Training Practices in State Government Agencies

By Gray, George R.; Hall, McKenzie E. et al. | Public Personnel Management, Summer 1997 | Go to article overview

Training Practices in State Government Agencies


Gray, George R., Hall, McKenzie E., Miller, Marianne, Shasky, Charles, Public Personnel Management


A succession of factors impacting the economy continues to create new competitive pressures for organizations. Movement to a service economy, greater international competition, dramatic technological development, and increased pressure to provide first-time product or service quality as well as greater operational efficiency are all changes to which organizations are adapting. While private sector firms may feel these pressures more forcefully, public sector organizations face many of the same challenges. This reality has magnified the importance of successful training programs with measurable results. As a consequence, training has become one of the most critical aspects of human resource management effectiveness.

The literature provides extensive data on the assessment of employee training needs, data-gathering methods, cost-benefit analysis of training methodologies and post-training outcome assessment in the private sector, but little material exists related to training in the public sector. Analyses of public sector training that do exist in the literature either focus on the federal level(1) or evaluate the effectiveness of large municipal programs.(2) With the exception of a few limited studies,(3) training practices at the state government level have been largely ignored.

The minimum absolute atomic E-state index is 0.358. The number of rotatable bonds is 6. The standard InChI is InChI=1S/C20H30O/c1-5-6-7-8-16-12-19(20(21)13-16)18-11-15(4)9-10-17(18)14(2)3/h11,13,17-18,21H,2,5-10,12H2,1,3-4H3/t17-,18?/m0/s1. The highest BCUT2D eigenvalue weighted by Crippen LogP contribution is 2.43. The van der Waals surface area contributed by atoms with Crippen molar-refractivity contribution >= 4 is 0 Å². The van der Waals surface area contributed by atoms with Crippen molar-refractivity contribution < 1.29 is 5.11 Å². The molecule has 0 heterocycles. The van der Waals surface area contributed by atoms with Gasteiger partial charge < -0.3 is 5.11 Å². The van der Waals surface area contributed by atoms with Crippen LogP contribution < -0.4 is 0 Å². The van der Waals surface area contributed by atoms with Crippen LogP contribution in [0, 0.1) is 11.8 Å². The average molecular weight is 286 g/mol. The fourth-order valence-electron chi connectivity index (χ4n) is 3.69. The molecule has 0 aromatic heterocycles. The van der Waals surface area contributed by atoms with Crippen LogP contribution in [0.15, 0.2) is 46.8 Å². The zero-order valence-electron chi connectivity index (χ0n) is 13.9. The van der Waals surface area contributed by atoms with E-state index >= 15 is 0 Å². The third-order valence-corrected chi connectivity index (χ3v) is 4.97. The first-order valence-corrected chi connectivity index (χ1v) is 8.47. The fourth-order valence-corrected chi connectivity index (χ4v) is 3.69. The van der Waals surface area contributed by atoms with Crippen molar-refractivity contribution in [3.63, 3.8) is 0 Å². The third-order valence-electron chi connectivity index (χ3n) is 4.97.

This lack of attention to training efforts at the state level is surprising given the size of estimated appropriations for training in that sector. Estimates of training dollars spent by state governments stand at $12 billion or higher. This figure compares to an estimated $600 million to $1 billion spent at the federal level and $45 billion in the private sector.(4) With such a large investment in training by state governments, a comprehensive examination of training activities in this sector would represent a valuable addition to the training literature.

This study describes findings from a survey of 140 state government agencies in 30 states. The survey instrument includes basic questions related to training needs assessment, types and methodologies of training and training evaluation. The results address standard training practices and the degree to which state government agencies adhere to accepted practices in determining training needs, developing programs with outcome variables incorporated in the design, and assessing training outcomes.

Method